'Drone Boy' becomes hero in Ukraine after taking out a line of Russian tanks

"I tracked them on a drone," he said. "They were in my picture."

August 24, 2022, 8:38 PM

Andrii Pokrasa is being hailed as a hero in Ukraine, known to the public as "Drone Boy," after he helped a crucial Ukrainian military operation using his drone.

Andrii, 15, helped by his father, put his life in danger and sent the Ukrainian military the coordinates of advancing Russian forces during the early days of the war.

The war in Ukraine, which has raged on for six months, has had a particularly brutal effect on children.

Nearly 1,000 children have been killed or injured during the war, UNICEF estimates, and more than 5 million Ukrainian children both in the country and living as refugees abroad are in need of humanitarian aid.

"My mother was very scared at first," Andrii told ABC News reporter Britt Clennett. "But now she is proud that we did well, that we are healthy and that we were able to help.

PHOTO: 15-year-old Andrii Pokrasa speaks with ABC News' Britt Clennett.
15-year-old Andrii Pokrasa speaks with ABC News' Britt Clennett.
ABC News

Andrii said that they posted in a local village group that they had a drone, and that Andrii knew how to operate it. A man named Yuri Kasyanov from the civil defense forces responded to their post, Andrii told ABC News, adding that "he didn't know that I'm 15."

Andrii was asked to use his drone to spy on advancing Russian vehicles in Makariv, a village near his own village of Kolonschyna, in the outskirts of Kiev.

"There were fuel trucks, tanks, artillery, armored personnel carriers," he said. "I tracked them on a drone, they were in my picture. And then I opened the tab with the map on the drone and put a mark on it and the coordinates appeared there."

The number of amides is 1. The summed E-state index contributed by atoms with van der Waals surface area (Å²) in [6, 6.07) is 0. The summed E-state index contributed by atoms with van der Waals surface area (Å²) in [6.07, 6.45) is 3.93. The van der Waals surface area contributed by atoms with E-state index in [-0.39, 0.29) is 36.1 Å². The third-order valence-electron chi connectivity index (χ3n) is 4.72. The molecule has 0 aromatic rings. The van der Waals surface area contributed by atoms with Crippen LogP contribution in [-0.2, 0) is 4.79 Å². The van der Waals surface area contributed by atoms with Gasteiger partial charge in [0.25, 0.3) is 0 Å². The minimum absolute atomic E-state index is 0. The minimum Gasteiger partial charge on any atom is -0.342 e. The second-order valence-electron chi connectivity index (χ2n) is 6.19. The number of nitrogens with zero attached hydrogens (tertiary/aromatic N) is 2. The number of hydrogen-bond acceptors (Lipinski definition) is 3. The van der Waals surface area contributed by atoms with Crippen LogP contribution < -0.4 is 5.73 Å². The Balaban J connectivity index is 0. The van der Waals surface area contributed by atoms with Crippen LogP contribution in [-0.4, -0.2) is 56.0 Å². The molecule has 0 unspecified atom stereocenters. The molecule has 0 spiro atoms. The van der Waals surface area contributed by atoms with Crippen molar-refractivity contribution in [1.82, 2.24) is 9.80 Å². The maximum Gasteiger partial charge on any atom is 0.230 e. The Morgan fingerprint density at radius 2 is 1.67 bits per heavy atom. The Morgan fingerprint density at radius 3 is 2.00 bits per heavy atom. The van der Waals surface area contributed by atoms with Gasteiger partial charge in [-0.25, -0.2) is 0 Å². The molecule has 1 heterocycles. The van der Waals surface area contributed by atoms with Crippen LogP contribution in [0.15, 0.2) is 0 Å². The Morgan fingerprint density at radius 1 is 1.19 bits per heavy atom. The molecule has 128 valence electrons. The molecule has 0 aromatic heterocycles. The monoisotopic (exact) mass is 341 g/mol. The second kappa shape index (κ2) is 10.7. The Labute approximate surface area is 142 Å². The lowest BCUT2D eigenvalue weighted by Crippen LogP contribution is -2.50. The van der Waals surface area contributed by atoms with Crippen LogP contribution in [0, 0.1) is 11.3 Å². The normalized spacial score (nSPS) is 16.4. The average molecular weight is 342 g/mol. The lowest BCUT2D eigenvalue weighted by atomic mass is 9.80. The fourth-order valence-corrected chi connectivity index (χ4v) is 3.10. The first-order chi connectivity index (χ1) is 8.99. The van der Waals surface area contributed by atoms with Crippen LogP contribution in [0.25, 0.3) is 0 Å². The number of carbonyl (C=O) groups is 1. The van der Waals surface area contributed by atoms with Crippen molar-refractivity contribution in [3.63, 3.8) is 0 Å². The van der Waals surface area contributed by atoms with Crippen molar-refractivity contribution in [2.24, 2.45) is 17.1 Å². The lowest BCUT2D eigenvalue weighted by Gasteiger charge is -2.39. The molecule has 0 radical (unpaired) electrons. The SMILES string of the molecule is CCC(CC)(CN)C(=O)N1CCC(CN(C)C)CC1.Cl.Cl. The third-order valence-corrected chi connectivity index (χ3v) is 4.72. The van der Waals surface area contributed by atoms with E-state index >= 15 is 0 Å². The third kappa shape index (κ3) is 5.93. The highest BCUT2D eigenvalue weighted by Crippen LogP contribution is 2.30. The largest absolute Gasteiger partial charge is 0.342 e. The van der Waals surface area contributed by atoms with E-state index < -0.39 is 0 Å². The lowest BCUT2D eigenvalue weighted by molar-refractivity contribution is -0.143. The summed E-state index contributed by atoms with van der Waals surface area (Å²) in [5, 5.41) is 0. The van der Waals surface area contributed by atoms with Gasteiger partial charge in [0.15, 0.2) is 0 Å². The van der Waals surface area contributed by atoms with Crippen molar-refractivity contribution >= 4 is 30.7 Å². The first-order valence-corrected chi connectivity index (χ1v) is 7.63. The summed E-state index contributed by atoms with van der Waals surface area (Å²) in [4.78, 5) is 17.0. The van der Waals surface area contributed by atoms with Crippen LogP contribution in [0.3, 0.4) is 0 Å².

Andrii said he passed the coordinates to Kasyanov, who passed them on to the Ukrainian artillery. The artillery decimated the column of Russian tanks within minutes.

PHOTO: 15-year-old Andrii Pokrasa speaks with ABC News' Britt Clennett.
15-year-old Andrii Pokrasa speaks with ABC News' Britt Clennett.
ABC News

They were near enough to an explosion related to the attack that they had to evacuate the area, he said.

"Yuri organized a green corridor for us - a convoy," he said. "We went through this field to the Zhytomyr highway that had already been liberated by that time."

Andrii said his friends didn't believe him at first when he recounted his story of helping to defeat Russian forces, but then they saw him on TV.

"My friends are very happy that everything turned out and I am fine," he said. "I had to help because I could."

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